New York has an omnibus article up about the global warming catastrophe we find ourselves in. It’s not an uplifting read.
The Earth has experienced five mass extinctions before the one we are living through now, each so complete a slate-wiping of the evolutionary record it functioned as a resetting of the planetary clock, and many climate scientists will tell you they are the best analog for the ecological future we are diving headlong into. Unless you are a teenager, you probably read in your high-school textbooks that these extinctions were the result of asteroids. In fact, all but the one that killed the dinosaurs were caused by climate change produced by greenhouse gas. The most notorious was 252 million years ago; it began when carbon warmed the planet by five degrees, accelerated when that warming triggered the release of methane in the Arctic, and ended with 97 percent of all life on Earth dead. We are currently adding carbon to the atmosphere at a considerably faster rate; by most estimates, at least ten times faster. The rate is accelerating.
Heat is just the start. We can expect famine, pandemics, pollution, war, economic collapse, acid oceans, etc. And it’ll get worse, because the effects of global warming reinforce each other. We’re in a death spiral of positive feedback.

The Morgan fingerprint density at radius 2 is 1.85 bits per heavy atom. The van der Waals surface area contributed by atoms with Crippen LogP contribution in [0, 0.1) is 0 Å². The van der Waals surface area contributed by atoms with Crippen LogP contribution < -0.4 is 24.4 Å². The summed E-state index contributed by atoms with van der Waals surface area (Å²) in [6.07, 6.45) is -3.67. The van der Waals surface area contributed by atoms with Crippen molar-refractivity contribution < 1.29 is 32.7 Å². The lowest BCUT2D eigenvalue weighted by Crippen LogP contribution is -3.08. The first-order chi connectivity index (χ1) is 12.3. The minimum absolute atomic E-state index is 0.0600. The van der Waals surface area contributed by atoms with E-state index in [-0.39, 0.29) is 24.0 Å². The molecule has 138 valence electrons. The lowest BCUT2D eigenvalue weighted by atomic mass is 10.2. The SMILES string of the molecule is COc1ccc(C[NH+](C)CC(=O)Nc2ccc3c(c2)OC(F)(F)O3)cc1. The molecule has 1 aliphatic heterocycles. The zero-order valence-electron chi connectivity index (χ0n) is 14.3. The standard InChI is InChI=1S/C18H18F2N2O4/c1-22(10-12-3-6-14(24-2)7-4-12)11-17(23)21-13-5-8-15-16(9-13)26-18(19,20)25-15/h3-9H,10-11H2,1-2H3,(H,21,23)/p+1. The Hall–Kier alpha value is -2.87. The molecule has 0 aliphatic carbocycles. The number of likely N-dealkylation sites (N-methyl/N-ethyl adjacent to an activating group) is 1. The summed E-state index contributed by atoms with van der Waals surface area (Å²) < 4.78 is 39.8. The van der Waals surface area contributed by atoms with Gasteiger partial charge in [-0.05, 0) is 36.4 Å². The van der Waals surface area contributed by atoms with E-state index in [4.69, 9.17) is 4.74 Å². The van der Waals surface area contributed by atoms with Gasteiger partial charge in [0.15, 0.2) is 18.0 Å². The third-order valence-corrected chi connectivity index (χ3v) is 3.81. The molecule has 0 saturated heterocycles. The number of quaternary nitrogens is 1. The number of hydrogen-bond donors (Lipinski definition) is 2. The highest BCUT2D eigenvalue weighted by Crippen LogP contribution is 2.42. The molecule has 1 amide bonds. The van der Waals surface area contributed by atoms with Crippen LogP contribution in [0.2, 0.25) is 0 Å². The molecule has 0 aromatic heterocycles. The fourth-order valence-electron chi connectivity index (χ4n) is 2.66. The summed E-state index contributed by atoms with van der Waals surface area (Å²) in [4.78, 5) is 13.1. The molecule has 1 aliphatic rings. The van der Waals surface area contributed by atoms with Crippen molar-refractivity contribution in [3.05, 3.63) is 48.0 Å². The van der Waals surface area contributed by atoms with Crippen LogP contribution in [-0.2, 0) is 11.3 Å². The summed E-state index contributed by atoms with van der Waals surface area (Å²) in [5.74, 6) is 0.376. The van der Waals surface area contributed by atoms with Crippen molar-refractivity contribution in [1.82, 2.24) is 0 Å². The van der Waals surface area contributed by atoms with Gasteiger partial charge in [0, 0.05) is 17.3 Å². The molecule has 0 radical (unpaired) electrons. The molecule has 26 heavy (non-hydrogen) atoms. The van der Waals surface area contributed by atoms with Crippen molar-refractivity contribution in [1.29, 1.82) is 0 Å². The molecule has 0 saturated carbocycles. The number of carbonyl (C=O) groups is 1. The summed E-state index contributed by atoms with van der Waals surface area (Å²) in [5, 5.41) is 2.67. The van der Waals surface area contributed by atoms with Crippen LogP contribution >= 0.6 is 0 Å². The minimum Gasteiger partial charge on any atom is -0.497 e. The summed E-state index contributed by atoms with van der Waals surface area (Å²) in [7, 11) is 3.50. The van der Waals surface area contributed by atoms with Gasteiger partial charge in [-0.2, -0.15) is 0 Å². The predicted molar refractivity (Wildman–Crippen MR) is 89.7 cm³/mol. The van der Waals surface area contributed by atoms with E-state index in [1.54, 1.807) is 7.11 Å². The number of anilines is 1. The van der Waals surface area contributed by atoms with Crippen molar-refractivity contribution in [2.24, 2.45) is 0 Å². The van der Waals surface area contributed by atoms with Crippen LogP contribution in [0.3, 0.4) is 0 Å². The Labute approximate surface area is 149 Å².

I’m not optimistic. Climate change will create the greatest refugee crisis in the history of humanity. But refugees from just one country in the Middle East were enough to cause the good people of Britain and the U.S. to commit national seppuku. We’re drowning in the baby pool.
Actually addressing the ongoing apocalypse demands collaboration and a sense of self-sacrifice not seen in this country since the Second World War. And yet:
[More] than half of the carbon humanity has exhaled into the atmosphere in its entire history has been emitted in just the past three decades; since the end of World War II, the figure is 85 percent. Which means that, in the length of a single generation, global warming has brought us to the brink of planetary catastrophe, and that the story of the industrial world’s kamikaze mission is also the story of a single lifetime.
The communal altruism that we need to save our planet is the same communal altruism that enabled us to build the modern age of peace and prosperity that doomed our planet. Irony will be our species’ most enduring legacy.